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Meet Lauren From The Artist’s Lab

6 Oct 2021 | behind the brands

The Artist’s Lab | Lauren Reed

lauren reed sitting at a table by the window with a cup of tea

Doncaster, South Yorkshire, UK

‘Slowing down helps us notice the small things around us that we can only see once we stop to really look and listen to our surroundings and ourselves.’

Lauren is an embroidery artist living in Doncaster, Yorkshire with her partner and cat Hope. She creates embroidery patterns and kits, and her specialty is making pet portraits. She’s inspired by the natural world, especially the beautiful animals that live in it.

We talked to Lauren about how she got started with her craft and how it led to starting her own business. She shares with us what she loves most about leading a creative life and how embroidery helped her with her mental health struggles. It’s her firm belief that everyone’s an artist and she wants to encourage others to start their own creative journey.

words by Marjolyn Poutsma and Lauren Reed / images by Lauren Reed

Hello Lauren!

It’s lovely to talk to you! Can you tell us a bit about your background and what inspired you to start your business The Artist’s Lab?

‘I’ve always dreamed of starting a creative business, so when I finished university, that became my goal. I’ve always loved drawing and painting, but back in 2018 I began to really struggle with my mental health and needed a slight change.

I saw the most beautiful, embroidered pet portrait and thought ‘that’d make an amazing gift for someone I know’, so I got some embroidery supplies, a photo of their dog and dove straight into making one as a Christmas gift. And I loved every moment I spent making it! I carried on practicing for a while, and it all just clicked. This is what I wanted to do for my business.

After a year of pet portraits, I wanted to share with others about how much embroidery has helped me, to slow down my thoughts and feel less anxious, but also show them that they can give it a go too! So I put out my first embroidery pattern (the floral bouquet) and it’s slowly grown from there.’

It’s obvious that you have a passion for pets! Do you have pets of your own?

‘I do! My boyfriend’s cat, Hope, loves assisting (or distracting) me with my work. She’s usually plonking herself in front of my laptop, underneath my seat or helping me to move my supplies off the table and onto the floor. Hope is always very curious about what I’m doing!’

You make pet portraits, but also offer embroidery kits. Where do you get inspiration for your designs from?

‘I create embroidery designs that start with the idea of exploring the world we live in as well as showing the beautiful animals that live in it. Most of my inspiration is drawn from photos, and lately I’ve been taking a look at the nature we can see all around us. Whether that’s the plants and flowers in our gardens or the small creatures living among it, I usually piece together the different elements to create something that we can bring into our homes. I’m always seeing things and thinking how amazing it’d look embroidered and wondering which stitch I would use to create it.’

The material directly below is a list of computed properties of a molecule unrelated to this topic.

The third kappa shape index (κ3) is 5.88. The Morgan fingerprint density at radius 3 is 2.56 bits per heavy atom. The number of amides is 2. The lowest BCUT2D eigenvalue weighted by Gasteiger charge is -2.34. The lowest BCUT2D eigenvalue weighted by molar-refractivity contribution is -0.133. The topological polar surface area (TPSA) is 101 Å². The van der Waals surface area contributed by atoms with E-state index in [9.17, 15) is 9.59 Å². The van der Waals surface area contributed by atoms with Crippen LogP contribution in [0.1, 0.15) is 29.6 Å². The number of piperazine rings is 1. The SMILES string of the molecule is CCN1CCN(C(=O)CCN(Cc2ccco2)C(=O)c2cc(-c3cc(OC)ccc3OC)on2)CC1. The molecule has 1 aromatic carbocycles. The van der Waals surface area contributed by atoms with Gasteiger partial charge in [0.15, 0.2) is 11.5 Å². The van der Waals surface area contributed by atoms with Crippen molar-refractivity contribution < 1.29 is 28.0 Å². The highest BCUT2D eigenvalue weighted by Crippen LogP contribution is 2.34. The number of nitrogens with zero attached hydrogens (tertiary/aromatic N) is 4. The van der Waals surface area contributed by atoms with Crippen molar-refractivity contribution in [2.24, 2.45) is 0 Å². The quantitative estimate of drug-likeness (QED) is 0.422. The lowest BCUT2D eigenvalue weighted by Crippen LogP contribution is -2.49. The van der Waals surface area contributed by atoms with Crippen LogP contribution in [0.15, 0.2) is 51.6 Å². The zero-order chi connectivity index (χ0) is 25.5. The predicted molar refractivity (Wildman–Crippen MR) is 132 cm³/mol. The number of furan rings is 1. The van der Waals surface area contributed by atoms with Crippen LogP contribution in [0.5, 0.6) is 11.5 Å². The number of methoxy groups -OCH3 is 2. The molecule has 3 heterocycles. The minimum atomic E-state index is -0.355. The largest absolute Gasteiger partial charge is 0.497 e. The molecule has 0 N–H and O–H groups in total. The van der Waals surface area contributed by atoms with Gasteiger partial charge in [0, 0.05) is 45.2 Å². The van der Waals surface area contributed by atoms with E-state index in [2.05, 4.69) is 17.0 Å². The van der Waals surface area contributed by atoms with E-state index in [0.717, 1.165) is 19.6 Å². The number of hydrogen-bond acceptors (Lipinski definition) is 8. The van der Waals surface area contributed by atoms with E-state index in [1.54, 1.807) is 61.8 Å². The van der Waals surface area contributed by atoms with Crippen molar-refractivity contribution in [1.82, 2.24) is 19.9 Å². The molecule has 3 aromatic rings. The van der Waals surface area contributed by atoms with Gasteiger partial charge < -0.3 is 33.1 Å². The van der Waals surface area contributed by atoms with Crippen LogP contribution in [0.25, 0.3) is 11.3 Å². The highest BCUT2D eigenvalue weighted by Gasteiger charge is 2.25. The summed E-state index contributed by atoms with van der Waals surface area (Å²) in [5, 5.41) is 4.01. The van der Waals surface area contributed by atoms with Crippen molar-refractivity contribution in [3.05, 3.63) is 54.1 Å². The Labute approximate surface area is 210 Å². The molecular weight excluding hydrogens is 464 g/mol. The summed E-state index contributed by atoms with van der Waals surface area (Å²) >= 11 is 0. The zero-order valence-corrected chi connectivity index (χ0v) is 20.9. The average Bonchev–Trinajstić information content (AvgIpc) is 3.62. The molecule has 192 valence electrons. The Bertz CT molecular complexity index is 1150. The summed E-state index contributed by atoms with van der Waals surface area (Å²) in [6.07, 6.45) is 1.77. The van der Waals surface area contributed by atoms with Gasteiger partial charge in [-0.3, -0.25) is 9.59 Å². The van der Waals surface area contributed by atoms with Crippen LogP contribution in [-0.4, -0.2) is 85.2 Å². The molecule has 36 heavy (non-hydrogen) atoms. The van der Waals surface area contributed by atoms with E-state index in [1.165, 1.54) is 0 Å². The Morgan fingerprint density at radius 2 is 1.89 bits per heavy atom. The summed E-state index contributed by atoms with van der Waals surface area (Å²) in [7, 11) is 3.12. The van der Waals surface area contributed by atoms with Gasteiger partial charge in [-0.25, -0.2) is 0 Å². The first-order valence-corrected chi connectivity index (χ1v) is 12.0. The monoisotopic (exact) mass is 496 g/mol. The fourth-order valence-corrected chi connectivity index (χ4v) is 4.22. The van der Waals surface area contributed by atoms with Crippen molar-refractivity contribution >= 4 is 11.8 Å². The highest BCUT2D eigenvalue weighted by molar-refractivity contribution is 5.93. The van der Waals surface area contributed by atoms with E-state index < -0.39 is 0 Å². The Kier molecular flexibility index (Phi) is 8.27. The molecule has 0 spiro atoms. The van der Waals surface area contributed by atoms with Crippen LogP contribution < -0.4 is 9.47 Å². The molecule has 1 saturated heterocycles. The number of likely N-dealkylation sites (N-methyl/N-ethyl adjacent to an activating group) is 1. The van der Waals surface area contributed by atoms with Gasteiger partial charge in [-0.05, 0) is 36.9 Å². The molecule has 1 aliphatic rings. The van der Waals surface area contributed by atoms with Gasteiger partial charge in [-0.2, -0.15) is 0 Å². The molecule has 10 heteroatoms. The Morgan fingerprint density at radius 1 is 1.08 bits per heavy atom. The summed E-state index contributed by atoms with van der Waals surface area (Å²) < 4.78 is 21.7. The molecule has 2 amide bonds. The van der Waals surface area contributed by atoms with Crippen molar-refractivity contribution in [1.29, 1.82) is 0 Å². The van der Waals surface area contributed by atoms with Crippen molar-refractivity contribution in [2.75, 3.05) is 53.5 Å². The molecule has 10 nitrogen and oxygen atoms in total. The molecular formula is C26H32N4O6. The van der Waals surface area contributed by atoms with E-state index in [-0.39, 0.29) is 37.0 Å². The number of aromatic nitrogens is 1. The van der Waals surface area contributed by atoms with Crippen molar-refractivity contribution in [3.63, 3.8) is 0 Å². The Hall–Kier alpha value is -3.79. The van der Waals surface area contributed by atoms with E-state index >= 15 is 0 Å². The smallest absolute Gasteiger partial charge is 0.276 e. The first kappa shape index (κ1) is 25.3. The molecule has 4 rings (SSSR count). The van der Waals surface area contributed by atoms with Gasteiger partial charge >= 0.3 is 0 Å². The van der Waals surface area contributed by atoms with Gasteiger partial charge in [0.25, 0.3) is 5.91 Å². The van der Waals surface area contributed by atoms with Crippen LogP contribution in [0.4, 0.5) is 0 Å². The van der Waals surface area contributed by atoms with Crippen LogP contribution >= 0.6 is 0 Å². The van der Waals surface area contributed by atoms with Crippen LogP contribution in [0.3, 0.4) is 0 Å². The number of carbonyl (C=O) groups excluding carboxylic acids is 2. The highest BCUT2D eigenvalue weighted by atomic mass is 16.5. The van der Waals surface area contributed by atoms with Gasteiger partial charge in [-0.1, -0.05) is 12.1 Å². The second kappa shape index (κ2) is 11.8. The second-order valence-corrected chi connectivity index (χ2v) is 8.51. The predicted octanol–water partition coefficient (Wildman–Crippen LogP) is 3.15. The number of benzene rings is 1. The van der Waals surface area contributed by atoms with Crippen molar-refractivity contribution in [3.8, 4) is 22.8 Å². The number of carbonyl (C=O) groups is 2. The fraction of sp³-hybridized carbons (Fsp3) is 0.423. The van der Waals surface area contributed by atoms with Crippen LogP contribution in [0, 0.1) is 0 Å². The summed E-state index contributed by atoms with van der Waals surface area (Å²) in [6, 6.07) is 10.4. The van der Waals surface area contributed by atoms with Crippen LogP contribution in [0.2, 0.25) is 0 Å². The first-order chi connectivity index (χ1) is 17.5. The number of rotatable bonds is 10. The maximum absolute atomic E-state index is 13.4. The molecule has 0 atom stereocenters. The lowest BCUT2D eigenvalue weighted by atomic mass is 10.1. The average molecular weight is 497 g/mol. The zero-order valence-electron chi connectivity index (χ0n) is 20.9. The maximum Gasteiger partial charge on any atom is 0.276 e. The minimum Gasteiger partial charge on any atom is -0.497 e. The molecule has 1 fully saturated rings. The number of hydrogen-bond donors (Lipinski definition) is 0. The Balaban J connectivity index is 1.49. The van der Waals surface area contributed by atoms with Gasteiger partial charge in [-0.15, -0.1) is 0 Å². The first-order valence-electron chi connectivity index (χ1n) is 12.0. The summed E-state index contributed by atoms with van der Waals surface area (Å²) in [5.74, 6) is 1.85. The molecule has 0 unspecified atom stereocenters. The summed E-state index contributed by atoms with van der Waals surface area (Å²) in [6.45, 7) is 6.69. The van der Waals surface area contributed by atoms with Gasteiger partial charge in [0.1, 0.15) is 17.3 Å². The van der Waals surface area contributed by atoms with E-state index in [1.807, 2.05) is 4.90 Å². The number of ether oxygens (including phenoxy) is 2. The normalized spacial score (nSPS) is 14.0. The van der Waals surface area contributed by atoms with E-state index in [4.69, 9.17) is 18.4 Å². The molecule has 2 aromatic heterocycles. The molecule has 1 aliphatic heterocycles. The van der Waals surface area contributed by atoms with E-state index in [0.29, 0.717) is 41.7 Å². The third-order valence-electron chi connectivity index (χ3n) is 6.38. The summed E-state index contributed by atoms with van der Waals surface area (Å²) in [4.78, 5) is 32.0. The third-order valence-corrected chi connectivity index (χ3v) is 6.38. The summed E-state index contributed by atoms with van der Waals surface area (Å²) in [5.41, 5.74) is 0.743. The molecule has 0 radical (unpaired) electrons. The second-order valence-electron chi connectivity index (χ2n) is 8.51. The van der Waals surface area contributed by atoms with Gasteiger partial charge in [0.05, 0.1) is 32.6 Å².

What’s your favourite season in the year?

‘It’s definitely autumn! I love the colours, the cosy nights in with a hot cuppa tea in my hands and the rainy days looking out my window (as long as I’m inside of course). It’s a season that feels like a fresh start and reminds me of new beginnings.’

two floral embroideries in hoops from the artist's lab
embroidered portrait of a brown dog with the name Oslo

Do you use any specific techniques?

‘My favourite technique is needle painting, also known as the long and short stitch. It’s a really great embroidery stitch for making something look much more realistic. Although it can take some practice to get the hang of, it can be an amazing stitch that can be used for almost anything.’

Is there anything you particularly enjoy making and why?

‘I love embroidering the outline pet portraits the most as they’re so relaxing to make! It’s nice having a break from the more complicated stitches and not needing to learn or think about how to do a stitch.

I embroider them using a simple back stitch, and once you know how to do the stitch, it’s really easy going from there. I’ve found that using such a simple stitch is the most therapeutic way to embroider, and it gives you a chance to switch off for a while.’

When you make a pet portrait, what does your creative process look like from start to finished piece?

‘I always start with creating an outline drawing, that includes the most important lines and features from the photos I’m given, then I transfer it onto fabric ready to start embroidering.

Next, I go through all my embroidery threads and pick out the colours to use. I like laying out the threads in groups (eyes, ears, nose, main fur colours and in order of light to dark) on a tray so I can see them all.